You won’t believe it’s the most domesticated animal…
Which is the most domesticated animal? Well, it’s not the ferret: that I can tell you from personal experience. And it’s also not the dog, although the dog has probably been a companion of humans for a very long time, perhaps for 15,000 years according to some experts. I like to surprise my audience and sometimes I succeed.
So, which is the most domesticated animal species? With the dog (and ferret) out of the way, swine and cattle could be good candidates. After all, almost every part of the pig can be used (ask a Chinese, if you don’t believe me), from the bristles on the skin to the tail at the back. But surprisingly, feral pigs (= runaways) revert very easily back to a wild animal and therefore can certainly not be called “most domesticated”. Cows are being milked regularly by humans and in many countries they are being artificially inseminated, never ever even seeing a bull in their lives.
A prize bull, on the other hand, may become the father of thousands of calves without ever meeting a cow, because the sperm collected from him by a human hiding inside a dummy that vaguely resembles the posterior of a cow, can be preserved and used long after the bull sperm donor’s death. This remarkable interference of humans with the natural course of reproduction in this species certainly make cattle a hot contender for the title of “most domesticated”. However, left by themselves, cow and bull have no trouble finding to each other and doing the right thing without having to be helped by humans and that means cattle are also not yet as domesticated as -well, as one other truly domesticated species: an insect.
If you are thinking of the honey bee, which is, of course, a domesticated animal with a history of at least 4,000 years of domestication (50 times honey bees are mentioned in the Bible), you would still not be correct, because the most domesticated animal is the silkworm moth. “Tamed” most likely some 6,000 years ago in the border region between Northeast India and China, initially for the consumption of the fat pupae, the commercial silkworms of today known as Bombyx mori are all laboratory-reared moths, which are unable to reproduce without human help.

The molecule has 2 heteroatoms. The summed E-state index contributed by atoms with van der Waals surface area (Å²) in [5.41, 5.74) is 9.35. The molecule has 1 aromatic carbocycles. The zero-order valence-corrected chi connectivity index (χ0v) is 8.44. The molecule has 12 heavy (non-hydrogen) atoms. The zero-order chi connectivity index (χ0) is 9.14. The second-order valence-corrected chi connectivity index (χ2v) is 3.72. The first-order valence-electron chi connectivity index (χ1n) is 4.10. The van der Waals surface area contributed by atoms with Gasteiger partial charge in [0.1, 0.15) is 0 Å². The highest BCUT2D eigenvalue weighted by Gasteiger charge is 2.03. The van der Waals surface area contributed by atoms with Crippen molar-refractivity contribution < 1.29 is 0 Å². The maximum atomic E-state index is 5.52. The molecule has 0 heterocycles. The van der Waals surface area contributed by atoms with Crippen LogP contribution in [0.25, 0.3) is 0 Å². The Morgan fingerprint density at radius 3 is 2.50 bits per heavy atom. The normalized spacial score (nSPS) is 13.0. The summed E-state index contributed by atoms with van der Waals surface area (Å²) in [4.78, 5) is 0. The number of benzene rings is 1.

Several different species, often referred to as ‘wild silkworms’ do exist and their pupae are also being used to reel off the silk thread, but Bombyx mori, the domesticated species and main source of silk for commercial silk products, has indeed vanished from the wild. Its males and females are no longer capable of flight and have to be physically introduced to one another by the breeder so that copulations and inseminations can occur.
In the wild, domesticated silkworm moths would fall off their trees; unable to fly they would crawl clumsily around for a while, and then be eaten by insectivores and die without having a chance to reproduce. Where reproductive success has so obviously become dependent on human assistance, domestication has been pushed to the limit and had to pay the ultimate price: total dependence. And so, there we have it: “most domesticated”, but too stupid for reproductive romance and fun.
© Dr V.B. Meyer-Rochow and http://www.bioforthebiobuff.wordpress.com, 2016.
Unauthorized use and/or duplication of this material without express and written permission from this site’s author and/or owner is strictly prohibited. Excerpts and links may be used, provided that full and clear credit is given to V.B Meyer-Rochow and http://www.bioforthebiobuff.wordpress.com with appropriate and specific direction to the original content.